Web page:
Eric has an old HP laptop that was lagging and slowing down. He replaced the hard drive with an SSD, but it still lags. Leo says it's possible that if Eric reinstalled a backup of Windows, that there's malware or some corrupted drivers that is the original cause of the lag. The best thing to do is install a fresh copy of Windows and start all over. That means backing up data, then format the drive, and installing Windows from a known, good source. NOT a backup. Then restore programs and data and see if that works.
Paul has an HP Stream, and he can't update Windows 10. Leo says that's because there's no real storage on it, with a 32GB hard drive. They want to compete with Chromebooks, but people can't do anything with them. As such, you can't really update them. You could install Linux on it. Leo recommends Linux MINT; it uses Ubuntu. There's also PopOS by System76 and Manjaro.
If you're going to be multitasking with your laptop or desktop, it is best to boost RAM as high as you can afford. If you can, upgrade the random-access memory on your existing machine or choose the highest sensible option when buying a new computer. With more memory, you can have more tabs open while browsing, you can edit larger files, etc. 4GB is the minimum for Windows 10, but it will probably result in frustration eventually. Linux actually runs better with a small amount of RAM, alternatively. Also, don't forget to replace a spinning drive with an SSD.
Joey has a PC running PopOS Linux but he wants to learn more about the secrets of the system. Leo says that there are books, but generally, it's through communities that you learn. REDDIT has many good subreddits. Reddit.com/r/linux is the definitive subreddit for it. Also, the Pop_OS subreddit would be good. Reddit.com/r/pop_os. There are also Linux and PopOS communities on Discord. That would be good too.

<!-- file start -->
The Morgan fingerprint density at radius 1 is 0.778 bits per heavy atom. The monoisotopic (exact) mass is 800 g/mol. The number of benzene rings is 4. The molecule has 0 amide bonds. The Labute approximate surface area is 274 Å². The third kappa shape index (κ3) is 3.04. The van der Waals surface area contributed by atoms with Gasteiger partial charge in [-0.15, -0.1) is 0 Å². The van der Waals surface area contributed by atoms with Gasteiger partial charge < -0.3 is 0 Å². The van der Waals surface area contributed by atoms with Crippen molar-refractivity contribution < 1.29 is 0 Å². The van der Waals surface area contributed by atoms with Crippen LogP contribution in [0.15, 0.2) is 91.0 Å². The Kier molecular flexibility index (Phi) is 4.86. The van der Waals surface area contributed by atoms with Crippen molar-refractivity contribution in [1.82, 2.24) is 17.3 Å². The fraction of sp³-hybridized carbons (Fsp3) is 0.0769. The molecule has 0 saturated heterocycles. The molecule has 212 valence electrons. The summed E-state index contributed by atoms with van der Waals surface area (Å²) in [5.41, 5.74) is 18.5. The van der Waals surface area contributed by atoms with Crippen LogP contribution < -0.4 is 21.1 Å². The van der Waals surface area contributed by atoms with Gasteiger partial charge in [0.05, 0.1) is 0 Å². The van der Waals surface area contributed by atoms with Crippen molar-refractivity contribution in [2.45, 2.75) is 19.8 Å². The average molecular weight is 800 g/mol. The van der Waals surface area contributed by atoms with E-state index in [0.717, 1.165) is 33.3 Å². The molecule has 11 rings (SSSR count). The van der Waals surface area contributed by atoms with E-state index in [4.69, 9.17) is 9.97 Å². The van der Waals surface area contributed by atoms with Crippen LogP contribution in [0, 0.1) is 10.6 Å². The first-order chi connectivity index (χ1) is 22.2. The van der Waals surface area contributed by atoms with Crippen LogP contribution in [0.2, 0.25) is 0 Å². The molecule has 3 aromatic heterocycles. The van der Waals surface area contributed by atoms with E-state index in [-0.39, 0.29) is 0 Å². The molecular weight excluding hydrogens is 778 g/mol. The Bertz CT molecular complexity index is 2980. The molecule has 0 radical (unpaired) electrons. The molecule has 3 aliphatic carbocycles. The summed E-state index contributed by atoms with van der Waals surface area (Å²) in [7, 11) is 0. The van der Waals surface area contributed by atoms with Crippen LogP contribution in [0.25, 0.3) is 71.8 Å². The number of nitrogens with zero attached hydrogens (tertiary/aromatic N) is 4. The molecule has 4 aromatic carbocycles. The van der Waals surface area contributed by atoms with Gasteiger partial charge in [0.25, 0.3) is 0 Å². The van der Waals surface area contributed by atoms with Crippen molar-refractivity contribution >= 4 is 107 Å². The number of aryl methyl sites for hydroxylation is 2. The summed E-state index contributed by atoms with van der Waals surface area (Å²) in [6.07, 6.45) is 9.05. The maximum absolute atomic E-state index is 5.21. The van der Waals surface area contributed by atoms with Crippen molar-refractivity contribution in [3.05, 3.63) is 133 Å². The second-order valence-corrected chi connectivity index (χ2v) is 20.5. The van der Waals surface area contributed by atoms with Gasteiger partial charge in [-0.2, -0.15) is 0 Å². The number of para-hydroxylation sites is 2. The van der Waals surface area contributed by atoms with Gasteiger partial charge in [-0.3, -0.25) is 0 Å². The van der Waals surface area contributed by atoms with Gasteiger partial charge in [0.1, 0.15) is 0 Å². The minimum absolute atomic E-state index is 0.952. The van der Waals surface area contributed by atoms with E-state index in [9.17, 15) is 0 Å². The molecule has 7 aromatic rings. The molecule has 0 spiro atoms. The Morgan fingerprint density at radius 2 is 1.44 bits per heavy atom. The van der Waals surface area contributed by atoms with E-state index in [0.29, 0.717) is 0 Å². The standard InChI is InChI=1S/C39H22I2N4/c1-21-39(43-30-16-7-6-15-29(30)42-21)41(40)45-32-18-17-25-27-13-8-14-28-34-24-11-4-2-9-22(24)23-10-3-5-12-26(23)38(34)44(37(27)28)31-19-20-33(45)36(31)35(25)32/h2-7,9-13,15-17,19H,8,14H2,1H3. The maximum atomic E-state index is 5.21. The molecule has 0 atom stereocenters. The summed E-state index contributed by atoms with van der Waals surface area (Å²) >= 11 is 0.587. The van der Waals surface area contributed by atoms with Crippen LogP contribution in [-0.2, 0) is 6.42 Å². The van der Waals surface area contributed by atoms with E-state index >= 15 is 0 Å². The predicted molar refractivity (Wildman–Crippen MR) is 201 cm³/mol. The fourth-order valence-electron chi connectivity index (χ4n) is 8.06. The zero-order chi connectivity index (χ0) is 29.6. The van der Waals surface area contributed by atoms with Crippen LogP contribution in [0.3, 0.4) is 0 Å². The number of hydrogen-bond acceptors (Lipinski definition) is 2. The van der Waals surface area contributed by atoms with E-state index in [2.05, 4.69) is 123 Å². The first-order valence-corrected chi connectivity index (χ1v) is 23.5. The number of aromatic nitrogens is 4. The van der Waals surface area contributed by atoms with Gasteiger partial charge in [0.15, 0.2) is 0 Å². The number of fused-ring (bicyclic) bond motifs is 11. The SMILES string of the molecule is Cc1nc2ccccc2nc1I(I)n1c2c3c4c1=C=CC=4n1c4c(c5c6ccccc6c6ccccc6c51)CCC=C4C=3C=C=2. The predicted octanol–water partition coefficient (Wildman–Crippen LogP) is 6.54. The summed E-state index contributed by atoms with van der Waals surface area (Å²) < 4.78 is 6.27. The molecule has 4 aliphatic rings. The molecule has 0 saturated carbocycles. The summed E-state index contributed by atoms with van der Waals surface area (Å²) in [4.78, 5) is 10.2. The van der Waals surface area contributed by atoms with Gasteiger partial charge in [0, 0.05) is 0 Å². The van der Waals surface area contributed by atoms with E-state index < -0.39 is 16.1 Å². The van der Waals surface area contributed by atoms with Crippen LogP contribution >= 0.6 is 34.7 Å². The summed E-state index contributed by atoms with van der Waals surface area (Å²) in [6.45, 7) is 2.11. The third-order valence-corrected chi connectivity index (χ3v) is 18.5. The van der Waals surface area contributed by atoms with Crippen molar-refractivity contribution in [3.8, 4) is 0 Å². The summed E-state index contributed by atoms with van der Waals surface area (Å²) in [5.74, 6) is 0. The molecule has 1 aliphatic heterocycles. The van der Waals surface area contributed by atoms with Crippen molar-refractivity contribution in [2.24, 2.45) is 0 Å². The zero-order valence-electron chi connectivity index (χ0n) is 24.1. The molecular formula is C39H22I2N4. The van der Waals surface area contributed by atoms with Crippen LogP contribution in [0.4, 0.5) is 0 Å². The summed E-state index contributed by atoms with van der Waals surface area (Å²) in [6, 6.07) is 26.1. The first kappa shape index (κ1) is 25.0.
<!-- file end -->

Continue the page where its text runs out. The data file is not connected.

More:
Guy recently put a new hard drive in his computer and he put Linux on it. But now when he tries to print he'll also get several additional pages printed out for no reason. Leo says that Linux uses an open-source printer driver called CUPS and it's printing out an error code that it doesn't understand. It's probably due to CUPS using a printer driver that is close, but not exact to the printer. Try and see if the printer manufacturer has a Linux driver. That could help. Or see if he can use a different HP driver since HP uses PCL, which is good on Linux. Give it a shot, paper is cheap.
William is blind and wants to know more about accessibility with Linux. He believes that many tools are built with the assumption of what he needs, not what he really needs. The tech world has also taken away much of the tactile nature of computing that William could benefit from.
Franklin wants to know what CUDA is in a video card and can he use it with Linux? Leo says that CUDA is a performance codec that will help higher resolution video perform at various frame rates and resolutions. The key is to make sure he's using the proprietary NVIDIA drivers for the best results. If he's using Linux, though, it's possible he won't get CUDA support, especially with Linux drivers. He could also make sure that he has OpenCL drivers as well.
Nathan recently created a dual boot PC using Windows and Majaro Linux. But now his bandwidth speed on that PC is really slow compared to his other devices. Leo says that if the slowdown is evident on both Linux and Windows, then that points to a potential hardware issue. Leo recommends to boot into Windows and go into the Device Manager to make sure the PC is using the proper drivers. They should be by Intel. He can also do a Linux LSHW (list hardware) command, or LSPCI command which will show what ethernet and Internet commands are being used.
Tom's old Acer computer hard drive died recently. Would it make a good media server if he replaced the hard drive? Leo says that sure, but try booting from a USB key first just to see if everything is working. You'll have to go into the BIOS/Setup and change the boot order. Then burn a copy of Linux to a thumb drive and boot it up. You could also do it with a Windows Media Creation Tool. Once you've verified that the computer is intact and OK, then you can replace the hard drive and turn it into a media server.
Quincy likes using MINT Linux on his old Dell Latitude laptop because it looks a lot like Windows. But the video has been glitching. Leo says that Mint may have chosen the wrong driver when he installed it. Linux uses video drivers made mostly by enthusiasts, and relying on the motherboard graphics is the easiest to get drivers for. But he may want to check the video card manufacturer to see if they have a Linux driver available. Try googling the model laptop with Linux and see what drivers pop up, and who has solved that issue.